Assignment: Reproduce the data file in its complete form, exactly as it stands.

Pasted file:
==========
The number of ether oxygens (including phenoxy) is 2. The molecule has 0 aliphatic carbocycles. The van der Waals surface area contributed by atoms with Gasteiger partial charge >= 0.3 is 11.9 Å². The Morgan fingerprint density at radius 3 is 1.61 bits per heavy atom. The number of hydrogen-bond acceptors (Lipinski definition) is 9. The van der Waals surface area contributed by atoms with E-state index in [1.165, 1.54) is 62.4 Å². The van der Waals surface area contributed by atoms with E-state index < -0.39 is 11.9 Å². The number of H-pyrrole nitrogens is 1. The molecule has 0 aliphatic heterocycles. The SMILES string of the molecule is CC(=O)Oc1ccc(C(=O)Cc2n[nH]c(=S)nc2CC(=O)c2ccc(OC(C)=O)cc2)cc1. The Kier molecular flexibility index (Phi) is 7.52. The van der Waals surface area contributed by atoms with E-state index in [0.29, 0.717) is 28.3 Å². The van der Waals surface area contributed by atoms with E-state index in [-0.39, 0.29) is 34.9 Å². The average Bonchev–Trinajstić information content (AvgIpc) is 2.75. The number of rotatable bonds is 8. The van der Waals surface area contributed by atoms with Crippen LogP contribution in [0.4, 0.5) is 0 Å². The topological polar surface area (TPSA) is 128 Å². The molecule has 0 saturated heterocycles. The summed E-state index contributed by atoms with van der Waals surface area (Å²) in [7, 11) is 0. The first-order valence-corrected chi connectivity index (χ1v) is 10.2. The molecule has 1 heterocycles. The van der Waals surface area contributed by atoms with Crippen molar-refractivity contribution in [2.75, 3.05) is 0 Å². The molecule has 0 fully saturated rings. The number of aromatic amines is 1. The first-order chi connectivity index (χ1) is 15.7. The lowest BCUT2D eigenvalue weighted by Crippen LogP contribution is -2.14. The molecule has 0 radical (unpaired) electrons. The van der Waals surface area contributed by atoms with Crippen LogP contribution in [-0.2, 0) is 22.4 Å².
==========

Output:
The number of ether oxygens (including phenoxy) is 2. The molecule has 0 aliphatic carbocycles. The van der Waals surface area contributed by atoms with Gasteiger partial charge >= 0.3 is 11.9 Å². The Morgan fingerprint density at radius 3 is 1.61 bits per heavy atom. The number of hydrogen-bond acceptors (Lipinski definition) is 9. The van der Waals surface area contributed by atoms with E-state index in [1.165, 1.54) is 62.4 Å². The van der Waals surface area contributed by atoms with E-state index < -0.39 is 11.9 Å². The number of H-pyrrole nitrogens is 1. The molecule has 0 aliphatic heterocycles. The SMILES string of the molecule is CC(=O)Oc1ccc(C(=O)Cc2n[nH]c(=S)nc2CC(=O)c2ccc(OC(C)=O)cc2)cc1. The Kier molecular flexibility index (Phi) is 7.52. The van der Waals surface area contributed by atoms with E-state index in [0.29, 0.717) is 28.3 Å². The van der Waals surface area contributed by atoms with E-state index in [-0.39, 0.29) is 34.9 Å². The average Bonchev–Trinajstić information content (AvgIpc) is 2.75. The number of rotatable bonds is 8. The van der Waals surface area contributed by atoms with Crippen LogP contribution in [0.4, 0.5) is 0 Å². The topological polar surface area (TPSA) is 128 Å². The molecule has 0 saturated heterocycles. The summed E-state index contributed by atoms with van der Waals surface area (Å²) in [7, 11) is 0. The first-order valence-corrected chi connectivity index (χ1v) is 10.2. The molecule has 1 heterocycles. The van der Waals surface area contributed by atoms with Crippen molar-refractivity contribution in [2.75, 3.05) is 0 Å². The molecule has 0 fully saturated rings. The number of aromatic amines is 1. The first-order chi connectivity index (χ1) is 15.7. The lowest BCUT2D eigenvalue weighted by Crippen LogP contribution is -2.14. The molecule has 0 radical (unpaired) electrons. The van der Waals surface area contributed by atoms with Crippen LogP contribution in [-0.2, 0) is 22.4 Å².